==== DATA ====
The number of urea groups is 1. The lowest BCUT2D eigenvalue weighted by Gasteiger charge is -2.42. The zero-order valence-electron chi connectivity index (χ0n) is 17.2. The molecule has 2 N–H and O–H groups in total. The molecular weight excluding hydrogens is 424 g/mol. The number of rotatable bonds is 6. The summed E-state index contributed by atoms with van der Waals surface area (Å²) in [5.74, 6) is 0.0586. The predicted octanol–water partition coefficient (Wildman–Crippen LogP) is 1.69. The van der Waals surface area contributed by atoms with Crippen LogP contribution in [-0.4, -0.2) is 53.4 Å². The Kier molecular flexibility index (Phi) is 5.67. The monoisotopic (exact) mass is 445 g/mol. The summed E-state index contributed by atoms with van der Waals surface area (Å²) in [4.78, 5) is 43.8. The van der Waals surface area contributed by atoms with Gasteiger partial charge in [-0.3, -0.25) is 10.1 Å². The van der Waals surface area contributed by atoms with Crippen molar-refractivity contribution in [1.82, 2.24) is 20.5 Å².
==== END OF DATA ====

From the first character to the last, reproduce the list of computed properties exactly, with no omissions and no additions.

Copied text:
The number of urea groups is 1. The lowest BCUT2D eigenvalue weighted by Gasteiger charge is -2.42. The zero-order valence-electron chi connectivity index (χ0n) is 17.2. The molecule has 2 N–H and O–H groups in total. The molecular weight excluding hydrogens is 424 g/mol. The number of rotatable bonds is 6. The summed E-state index contributed by atoms with van der Waals surface area (Å²) in [5.74, 6) is 0.0586. The predicted octanol–water partition coefficient (Wildman–Crippen LogP) is 1.69. The van der Waals surface area contributed by atoms with Crippen LogP contribution in [-0.4, -0.2) is 53.4 Å². The Kier molecular flexibility index (Phi) is 5.67. The monoisotopic (exact) mass is 445 g/mol. The summed E-state index contributed by atoms with van der Waals surface area (Å²) in [4.78, 5) is 43.8. The van der Waals surface area contributed by atoms with Gasteiger partial charge in [-0.3, -0.25) is 10.1 Å². The van der Waals surface area contributed by atoms with Crippen molar-refractivity contribution in [1.82, 2.24) is 20.5 Å².